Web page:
Finnegans Brew Co. founder Jacquie Berglund first developed a case of the “inner itchies” nearly 30 years ago, as a young recruiter for Andcor, an executive search firm in Minneapolis where her clients included hot startups like Rollerblade. “I thought, this is really fun, but for me, there was no social purpose,” Berglund says. The itch drove her overseas and into social service, but a second flare-up of philosophical discomfort brought her back to Minnesota (turns out, even Paris does not provide immunity) and into a marketing director role with Kieran Folliard’s Irish pubs, where she finally identified her cure: “I wanted to have a for-profit company that was economically sustainable to fund the good I want to do.” Nineteen years later, she runs the world’s first beer company to donate 100 percent of profits to charity. She fends off any recurrence of inner itchies with additional projects: the recently opened Finnegans Brewery and Tap Room, along with the Finnovation Lab, where she is incubating socially minded startups.
John Puckett and his wife, Kim, had a case of “the Mondays” that struck almost as soon as they landed corporate jobs after business school. “Life is too short to spend Sunday night dreading going in to work on Monday,” Puckett says. “We felt like life is … too precious to not really feel connected to your work and passionate about what you’re doing.” That conviction led to the creation of Caribou Coffee, now the No. 2 coffee chain in the world—except in Minnesota which, to this day, is the one market Starbucks doesn’t dominate. That’s because of several strategic decisions Puckett walks us through, in By All Means, a new podcast from Twin Cities Business.
Perhaps you’ve heard the Caribou story, or even remember the headlines as tensions rose between the Pucketts and their board of directors in the late 1990s. But there’s something extraordinarily captivating about hearing it all put into context by the founder himself: the excitement, the drive, the missteps, the frustration, the exit, the lessons, the pride. For me, sitting down with Puckett in a small, soundproof room with two chairs and two mics was a special treat. It gave me the chance to connect the dots that had always eluded me a bit: Why, after the success of Caribou, Puckett has spent almost 20 years working on a local pizza business. Of course, Minnesotans know: Punch is no ordinary pizza shop. Its commitment to living wages, values-driven philosophy, and slow growth are the direct result of Puckett’s Caribou experience and his determination to build a different sort of company the second time around. It really resonates when you hear the whole story.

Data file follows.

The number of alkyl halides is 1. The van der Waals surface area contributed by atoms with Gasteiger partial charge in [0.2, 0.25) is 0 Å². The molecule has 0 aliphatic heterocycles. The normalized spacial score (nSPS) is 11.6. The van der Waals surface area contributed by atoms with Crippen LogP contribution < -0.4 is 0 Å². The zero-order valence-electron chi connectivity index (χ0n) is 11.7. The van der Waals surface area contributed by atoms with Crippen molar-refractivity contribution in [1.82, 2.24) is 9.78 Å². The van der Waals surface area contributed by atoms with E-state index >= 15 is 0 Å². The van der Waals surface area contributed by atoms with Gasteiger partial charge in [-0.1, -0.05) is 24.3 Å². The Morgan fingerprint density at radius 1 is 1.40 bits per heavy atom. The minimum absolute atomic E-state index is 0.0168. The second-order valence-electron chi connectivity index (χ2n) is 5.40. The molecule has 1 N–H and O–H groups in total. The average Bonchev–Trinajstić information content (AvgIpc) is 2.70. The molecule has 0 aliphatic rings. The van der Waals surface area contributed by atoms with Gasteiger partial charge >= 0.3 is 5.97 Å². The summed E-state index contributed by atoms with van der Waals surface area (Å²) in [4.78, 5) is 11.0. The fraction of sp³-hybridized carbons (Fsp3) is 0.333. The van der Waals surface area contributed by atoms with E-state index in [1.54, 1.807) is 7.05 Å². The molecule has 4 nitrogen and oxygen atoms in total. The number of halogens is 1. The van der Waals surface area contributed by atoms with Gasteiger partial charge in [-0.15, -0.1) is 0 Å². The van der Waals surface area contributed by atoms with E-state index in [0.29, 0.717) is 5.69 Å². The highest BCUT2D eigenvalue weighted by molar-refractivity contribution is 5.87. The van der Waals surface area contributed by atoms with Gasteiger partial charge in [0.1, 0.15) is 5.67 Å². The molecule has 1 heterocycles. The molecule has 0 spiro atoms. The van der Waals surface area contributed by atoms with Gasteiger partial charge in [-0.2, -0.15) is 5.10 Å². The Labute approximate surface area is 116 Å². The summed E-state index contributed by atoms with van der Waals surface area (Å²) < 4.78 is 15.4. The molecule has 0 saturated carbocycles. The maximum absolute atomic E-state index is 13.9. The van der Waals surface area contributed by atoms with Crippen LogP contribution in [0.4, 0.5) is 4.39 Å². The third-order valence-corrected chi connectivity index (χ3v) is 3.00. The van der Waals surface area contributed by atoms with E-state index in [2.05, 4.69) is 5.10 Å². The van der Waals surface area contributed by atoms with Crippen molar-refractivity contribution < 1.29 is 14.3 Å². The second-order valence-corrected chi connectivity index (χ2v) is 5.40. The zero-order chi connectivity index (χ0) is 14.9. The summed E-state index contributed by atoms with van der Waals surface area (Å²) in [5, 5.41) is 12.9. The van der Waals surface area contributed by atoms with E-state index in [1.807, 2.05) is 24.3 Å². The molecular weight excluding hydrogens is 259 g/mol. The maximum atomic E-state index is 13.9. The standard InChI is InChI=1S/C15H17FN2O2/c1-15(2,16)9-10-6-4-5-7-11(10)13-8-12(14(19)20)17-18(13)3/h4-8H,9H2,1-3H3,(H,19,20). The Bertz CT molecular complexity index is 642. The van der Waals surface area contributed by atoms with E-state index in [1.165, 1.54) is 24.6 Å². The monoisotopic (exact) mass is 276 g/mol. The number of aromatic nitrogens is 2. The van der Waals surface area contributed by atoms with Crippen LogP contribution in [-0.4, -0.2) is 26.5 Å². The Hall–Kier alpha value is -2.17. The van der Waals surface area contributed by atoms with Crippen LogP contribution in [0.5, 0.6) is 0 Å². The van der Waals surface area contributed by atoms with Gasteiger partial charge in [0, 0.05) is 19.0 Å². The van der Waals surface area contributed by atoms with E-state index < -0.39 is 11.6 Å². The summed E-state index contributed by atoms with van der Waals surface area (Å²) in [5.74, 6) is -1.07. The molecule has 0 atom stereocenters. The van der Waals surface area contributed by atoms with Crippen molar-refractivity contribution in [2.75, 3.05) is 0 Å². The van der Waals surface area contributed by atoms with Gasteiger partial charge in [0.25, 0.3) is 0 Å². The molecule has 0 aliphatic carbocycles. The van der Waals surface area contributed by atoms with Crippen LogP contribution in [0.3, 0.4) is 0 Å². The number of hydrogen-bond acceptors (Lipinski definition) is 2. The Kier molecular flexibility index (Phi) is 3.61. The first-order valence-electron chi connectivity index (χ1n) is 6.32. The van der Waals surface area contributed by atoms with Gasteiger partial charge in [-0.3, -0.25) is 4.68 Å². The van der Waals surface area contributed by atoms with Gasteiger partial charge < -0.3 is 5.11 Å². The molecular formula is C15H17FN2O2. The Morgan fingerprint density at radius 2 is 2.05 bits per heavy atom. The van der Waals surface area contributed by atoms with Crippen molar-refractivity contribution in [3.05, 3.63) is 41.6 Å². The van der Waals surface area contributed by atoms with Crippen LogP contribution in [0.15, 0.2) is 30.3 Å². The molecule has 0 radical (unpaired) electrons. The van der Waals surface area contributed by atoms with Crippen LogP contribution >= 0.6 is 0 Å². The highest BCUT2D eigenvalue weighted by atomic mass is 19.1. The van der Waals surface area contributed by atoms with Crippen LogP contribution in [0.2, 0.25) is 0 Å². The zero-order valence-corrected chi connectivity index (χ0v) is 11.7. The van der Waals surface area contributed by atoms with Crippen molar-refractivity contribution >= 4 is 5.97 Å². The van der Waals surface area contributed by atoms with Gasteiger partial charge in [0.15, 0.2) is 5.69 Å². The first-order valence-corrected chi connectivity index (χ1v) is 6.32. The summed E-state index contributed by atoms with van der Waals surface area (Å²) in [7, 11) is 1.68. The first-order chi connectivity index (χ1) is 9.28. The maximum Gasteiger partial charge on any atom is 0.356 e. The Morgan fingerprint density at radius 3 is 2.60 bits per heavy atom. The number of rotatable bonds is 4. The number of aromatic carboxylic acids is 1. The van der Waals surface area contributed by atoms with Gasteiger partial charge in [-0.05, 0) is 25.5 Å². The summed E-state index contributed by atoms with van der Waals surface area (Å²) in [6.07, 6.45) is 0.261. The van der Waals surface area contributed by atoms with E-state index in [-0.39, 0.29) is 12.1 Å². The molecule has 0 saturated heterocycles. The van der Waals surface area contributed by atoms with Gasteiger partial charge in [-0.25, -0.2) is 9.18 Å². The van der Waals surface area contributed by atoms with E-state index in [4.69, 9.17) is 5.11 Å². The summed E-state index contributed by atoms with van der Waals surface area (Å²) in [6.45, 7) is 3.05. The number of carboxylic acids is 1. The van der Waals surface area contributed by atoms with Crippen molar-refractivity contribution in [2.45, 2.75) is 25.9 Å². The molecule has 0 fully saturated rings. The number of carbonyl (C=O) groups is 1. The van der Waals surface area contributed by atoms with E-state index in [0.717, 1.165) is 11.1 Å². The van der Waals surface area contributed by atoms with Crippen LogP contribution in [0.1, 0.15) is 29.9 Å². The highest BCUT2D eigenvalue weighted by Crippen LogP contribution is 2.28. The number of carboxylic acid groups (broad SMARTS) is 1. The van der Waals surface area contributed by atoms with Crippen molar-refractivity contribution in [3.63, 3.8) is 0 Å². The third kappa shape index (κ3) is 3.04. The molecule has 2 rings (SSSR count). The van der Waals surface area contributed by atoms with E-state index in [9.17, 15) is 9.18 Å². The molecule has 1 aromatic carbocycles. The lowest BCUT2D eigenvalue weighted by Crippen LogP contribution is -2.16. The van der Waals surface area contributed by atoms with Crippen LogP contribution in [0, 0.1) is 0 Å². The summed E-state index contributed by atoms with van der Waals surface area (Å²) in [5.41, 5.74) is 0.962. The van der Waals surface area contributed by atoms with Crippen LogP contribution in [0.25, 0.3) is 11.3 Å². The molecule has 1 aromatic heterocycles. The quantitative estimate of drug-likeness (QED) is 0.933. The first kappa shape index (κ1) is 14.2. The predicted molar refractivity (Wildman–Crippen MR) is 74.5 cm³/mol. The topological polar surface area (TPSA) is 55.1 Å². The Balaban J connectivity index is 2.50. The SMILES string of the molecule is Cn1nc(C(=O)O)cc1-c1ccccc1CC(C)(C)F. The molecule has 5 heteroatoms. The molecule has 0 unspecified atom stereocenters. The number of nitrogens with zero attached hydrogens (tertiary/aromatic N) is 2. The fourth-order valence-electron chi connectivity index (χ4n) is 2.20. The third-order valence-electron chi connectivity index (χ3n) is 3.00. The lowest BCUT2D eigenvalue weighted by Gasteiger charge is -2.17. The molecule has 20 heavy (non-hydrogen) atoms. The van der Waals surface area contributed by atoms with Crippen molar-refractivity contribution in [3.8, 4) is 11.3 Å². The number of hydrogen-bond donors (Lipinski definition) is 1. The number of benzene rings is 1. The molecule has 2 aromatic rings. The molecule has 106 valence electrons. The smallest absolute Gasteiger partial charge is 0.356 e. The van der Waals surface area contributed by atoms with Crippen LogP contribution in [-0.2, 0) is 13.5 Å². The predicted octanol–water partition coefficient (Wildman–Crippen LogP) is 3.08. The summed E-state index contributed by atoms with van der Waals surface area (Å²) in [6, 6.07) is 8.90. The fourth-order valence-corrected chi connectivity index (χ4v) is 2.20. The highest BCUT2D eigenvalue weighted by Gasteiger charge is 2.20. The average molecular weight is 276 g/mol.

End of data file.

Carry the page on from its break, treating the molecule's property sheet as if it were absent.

And that’s why I’m so excited about By All Means. Our podcast offers a deeper dive into the stories of beloved Minnesota companies—a chance to understand what drives leadership and innovation, and to gain insights that can apply to your own ventures, whether it’s how to add a charitable mission to a for-profit business, like Love Your Melon, or how to use video or social media for maximum impact, as Minneapolis–based Mighteor has done for numerous brands, including the NFL and even Facebook.
When I started doing live radio a dozen years ago, it initially drove me crazy that I couldn’t edit. I would obsess for days over a question I wished I’d phrased differently or a punchline I didn’t think of until the show was over—first a writer, always a writer. But as I settled into my radio side-hustle with Hubbard Broadcasting’s myTalk107.1, I grew to love the dynamic of sharing an unfiltered conversation—laughs, blunders and all. There’s a special intimacy to listening in on a chat between two people that you just don’t get in any other medium. Combine the power of audio with the convenience of on-demand listening that technology affords us today, and it’s easy to see why the audience for podcasts continues to grow—from 11 percent of Americans age 12 and older in 2006 to 44 percent in 2018. That’s 124 million people who have listened to a podcast, according to Edison Research.
As a storyteller, I’m energized by the opportunity to experiment in a new medium (no inner itchies!)—one that’s easy to consume in the car, on a walk, while doing laundry or the myriad other tasks that prevent us from sitting down to (sigh) read as much as we’d like. TCB’s core mission of sharing the stories behind the headlines translates perfectly to podcasting. I’m also thrilled that the University of St. Thomas Opus College of Business jumped on board for the chance to add to the conversation. After each interview in our first season, a St. Thomas professor highlights relevant trends and lessons that can be gleaned from our founders’ stories.
If you’re already a podcast fan like me, I’m confident you’ll enjoy our candid conversations with Minnesota business leaders, both accomplished and on the rise. You’ll find By All Means on all the major podcast platforms: iTunes, Google Play, Spotify, Sound Cloud. You can also access episodes directly through our website, at tcbmag.com/byallmeans.
If you’ve yet to press that purple “podcast” button on your smartphone, now’s the time to see what all the buzz is about. And whether you’re a newbie or a longtime podcast consumer, we welcome your feedback.